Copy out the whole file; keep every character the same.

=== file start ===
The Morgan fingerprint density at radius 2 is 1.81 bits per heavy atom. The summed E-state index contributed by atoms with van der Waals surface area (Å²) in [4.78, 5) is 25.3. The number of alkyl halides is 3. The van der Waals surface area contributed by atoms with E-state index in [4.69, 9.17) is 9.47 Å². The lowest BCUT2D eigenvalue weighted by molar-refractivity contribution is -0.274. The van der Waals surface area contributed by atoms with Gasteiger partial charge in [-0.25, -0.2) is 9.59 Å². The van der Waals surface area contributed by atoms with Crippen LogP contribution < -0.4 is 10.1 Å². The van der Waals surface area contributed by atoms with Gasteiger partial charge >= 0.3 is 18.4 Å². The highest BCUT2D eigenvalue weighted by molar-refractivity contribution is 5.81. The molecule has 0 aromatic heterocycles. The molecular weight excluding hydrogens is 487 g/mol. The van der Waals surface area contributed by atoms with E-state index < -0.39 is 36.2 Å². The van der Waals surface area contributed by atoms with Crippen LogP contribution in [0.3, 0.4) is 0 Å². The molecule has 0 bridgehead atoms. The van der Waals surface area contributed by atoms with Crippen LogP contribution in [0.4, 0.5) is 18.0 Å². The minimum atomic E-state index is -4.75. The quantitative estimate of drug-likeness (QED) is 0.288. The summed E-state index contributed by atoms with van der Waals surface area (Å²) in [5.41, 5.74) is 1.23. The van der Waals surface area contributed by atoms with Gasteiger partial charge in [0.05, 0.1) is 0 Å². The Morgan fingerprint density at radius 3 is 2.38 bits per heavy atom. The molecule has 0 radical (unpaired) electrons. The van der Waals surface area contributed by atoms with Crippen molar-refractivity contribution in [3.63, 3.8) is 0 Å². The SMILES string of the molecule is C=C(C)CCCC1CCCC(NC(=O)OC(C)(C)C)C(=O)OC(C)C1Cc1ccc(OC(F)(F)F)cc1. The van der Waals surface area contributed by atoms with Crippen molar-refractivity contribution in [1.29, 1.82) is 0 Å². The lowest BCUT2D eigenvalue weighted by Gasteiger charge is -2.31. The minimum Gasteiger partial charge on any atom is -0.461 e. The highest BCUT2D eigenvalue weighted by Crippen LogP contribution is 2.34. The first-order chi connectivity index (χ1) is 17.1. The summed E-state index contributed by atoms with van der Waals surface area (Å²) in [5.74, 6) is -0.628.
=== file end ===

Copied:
The Morgan fingerprint density at radius 2 is 1.81 bits per heavy atom. The summed E-state index contributed by atoms with van der Waals surface area (Å²) in [4.78, 5) is 25.3. The number of alkyl halides is 3. The van der Waals surface area contributed by atoms with E-state index in [4.69, 9.17) is 9.47 Å². The lowest BCUT2D eigenvalue weighted by molar-refractivity contribution is -0.274. The van der Waals surface area contributed by atoms with Gasteiger partial charge in [-0.25, -0.2) is 9.59 Å². The van der Waals surface area contributed by atoms with Crippen LogP contribution < -0.4 is 10.1 Å². The van der Waals surface area contributed by atoms with Gasteiger partial charge >= 0.3 is 18.4 Å². The highest BCUT2D eigenvalue weighted by molar-refractivity contribution is 5.81. The molecule has 0 aromatic heterocycles. The molecular weight excluding hydrogens is 487 g/mol. The van der Waals surface area contributed by atoms with E-state index < -0.39 is 36.2 Å². The van der Waals surface area contributed by atoms with Crippen LogP contribution in [0.3, 0.4) is 0 Å². The molecule has 0 bridgehead atoms. The van der Waals surface area contributed by atoms with Crippen LogP contribution in [0.4, 0.5) is 18.0 Å². The minimum atomic E-state index is -4.75. The quantitative estimate of drug-likeness (QED) is 0.288. The summed E-state index contributed by atoms with van der Waals surface area (Å²) in [5.41, 5.74) is 1.23. The van der Waals surface area contributed by atoms with Gasteiger partial charge in [0.05, 0.1) is 0 Å². The Morgan fingerprint density at radius 3 is 2.38 bits per heavy atom. The molecule has 0 radical (unpaired) electrons. The van der Waals surface area contributed by atoms with Crippen molar-refractivity contribution in [3.63, 3.8) is 0 Å². The SMILES string of the molecule is C=C(C)CCCC1CCCC(NC(=O)OC(C)(C)C)C(=O)OC(C)C1Cc1ccc(OC(F)(F)F)cc1. The van der Waals surface area contributed by atoms with Crippen molar-refractivity contribution in [1.29, 1.82) is 0 Å². The lowest BCUT2D eigenvalue weighted by Gasteiger charge is -2.31. The minimum Gasteiger partial charge on any atom is -0.461 e. The highest BCUT2D eigenvalue weighted by Crippen LogP contribution is 2.34. The first-order chi connectivity index (χ1) is 17.1. The summed E-state index contributed by atoms with van der Waals surface area (Å²) in [5.74, 6) is -0.628.